Is Time On The Playground More Beneficial Than Time In The Classroom? According to Mr. Rogers, it is, and a whole slew of others expert in the area of childhood development. It is not surprising that studies show that when it comes to a child's brain development, time spent in unstructured play may be more significant than time in the classroom. In an article from NPR, Scientists Say Child's Play Helps Build A Better Brain. This post referenced an Italian study that found that the best predictor of academic performance in eighth grade was a child's social skills five years earlier. In third grade or at approximately eight years old a child should have a good grasp of basic social skills and these skills may need to be out-and-out taught according to a child psychologist, NYU Professor, Dr. Lawrence Balter, Ph.D. He suggests the four strategies below.
Teach empathy: Run through different scenarios by asking your child how other people might feel when certain things happen, and substitute different situations each time.
Explain personal space: Tell your child that it's important for everyone to have some personal space to feel comfortable, and practice acceptable ways to interact with someone during playtime.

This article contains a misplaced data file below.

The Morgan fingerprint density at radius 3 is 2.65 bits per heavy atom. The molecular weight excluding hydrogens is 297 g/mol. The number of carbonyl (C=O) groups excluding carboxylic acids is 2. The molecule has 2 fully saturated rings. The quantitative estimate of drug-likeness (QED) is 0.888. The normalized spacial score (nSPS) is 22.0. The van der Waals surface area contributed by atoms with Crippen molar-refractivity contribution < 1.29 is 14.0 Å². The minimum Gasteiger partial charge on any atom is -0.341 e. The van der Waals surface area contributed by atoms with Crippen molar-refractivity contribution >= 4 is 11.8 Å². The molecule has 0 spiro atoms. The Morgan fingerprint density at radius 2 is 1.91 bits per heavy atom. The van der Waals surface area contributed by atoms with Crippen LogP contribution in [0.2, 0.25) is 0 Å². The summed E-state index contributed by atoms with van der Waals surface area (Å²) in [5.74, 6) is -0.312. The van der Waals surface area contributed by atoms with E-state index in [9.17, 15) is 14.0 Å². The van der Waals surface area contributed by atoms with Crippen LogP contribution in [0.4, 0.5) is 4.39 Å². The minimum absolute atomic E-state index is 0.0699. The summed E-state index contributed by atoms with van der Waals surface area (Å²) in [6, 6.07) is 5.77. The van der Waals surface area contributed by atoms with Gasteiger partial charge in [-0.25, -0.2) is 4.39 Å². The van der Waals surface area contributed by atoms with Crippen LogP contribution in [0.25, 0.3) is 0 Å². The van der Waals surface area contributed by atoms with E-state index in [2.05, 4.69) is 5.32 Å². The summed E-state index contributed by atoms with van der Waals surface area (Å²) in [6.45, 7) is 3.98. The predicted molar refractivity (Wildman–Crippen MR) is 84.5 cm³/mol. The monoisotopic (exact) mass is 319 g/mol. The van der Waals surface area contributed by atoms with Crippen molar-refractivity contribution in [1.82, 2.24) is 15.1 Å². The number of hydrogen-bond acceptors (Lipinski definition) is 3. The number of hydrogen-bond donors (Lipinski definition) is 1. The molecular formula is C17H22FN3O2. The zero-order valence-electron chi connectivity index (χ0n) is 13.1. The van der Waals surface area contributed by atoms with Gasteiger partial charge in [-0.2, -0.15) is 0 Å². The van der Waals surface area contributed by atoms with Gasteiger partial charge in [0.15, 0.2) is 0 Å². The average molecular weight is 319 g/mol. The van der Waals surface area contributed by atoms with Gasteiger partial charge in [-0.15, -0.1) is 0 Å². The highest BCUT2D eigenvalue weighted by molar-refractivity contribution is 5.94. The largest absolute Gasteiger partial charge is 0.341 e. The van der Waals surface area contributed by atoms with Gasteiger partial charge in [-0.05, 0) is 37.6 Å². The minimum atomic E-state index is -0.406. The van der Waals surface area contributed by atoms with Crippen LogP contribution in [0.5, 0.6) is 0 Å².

Practice social overtures: Teach kids the proper way to start a conversation, get someone's attention, or join a group of kids who are already playing together. These are all situations that can be discussed and brainstormed at the dinner table, or in the car on the way to school or activities.
Go over taking turns: Sit with your child and play with him to explain what it means to wait, take turns, and share.
Sergio Pellis, a researcher at the University of Lethbridge in Alberta, Canada has focused his research on the role peer- play has in the development of social competence. His studies reveal that the experience of play changes the connections of the neurons at the front end of your brain, and when deprived of play experience, those neurons don’t grow. Other researchers, Jaak Panksepp at Washington State University have come to believe play has a very definitive purpose: "The function of play is to build pro-social brains, social brains that know how to interact with others in positive ways."
One thing all of this research embodies is the need for free unstructured play, no rules or directions, the kind of play where children can use their imagination, problem solve, and negotiate working things out amongst themselves. We may need to let go and be less controlling as a society to ensure our children learn pertinent social skills at an early age in order to achieve their academic potential. As for the homework issue, I'll save that for another blog.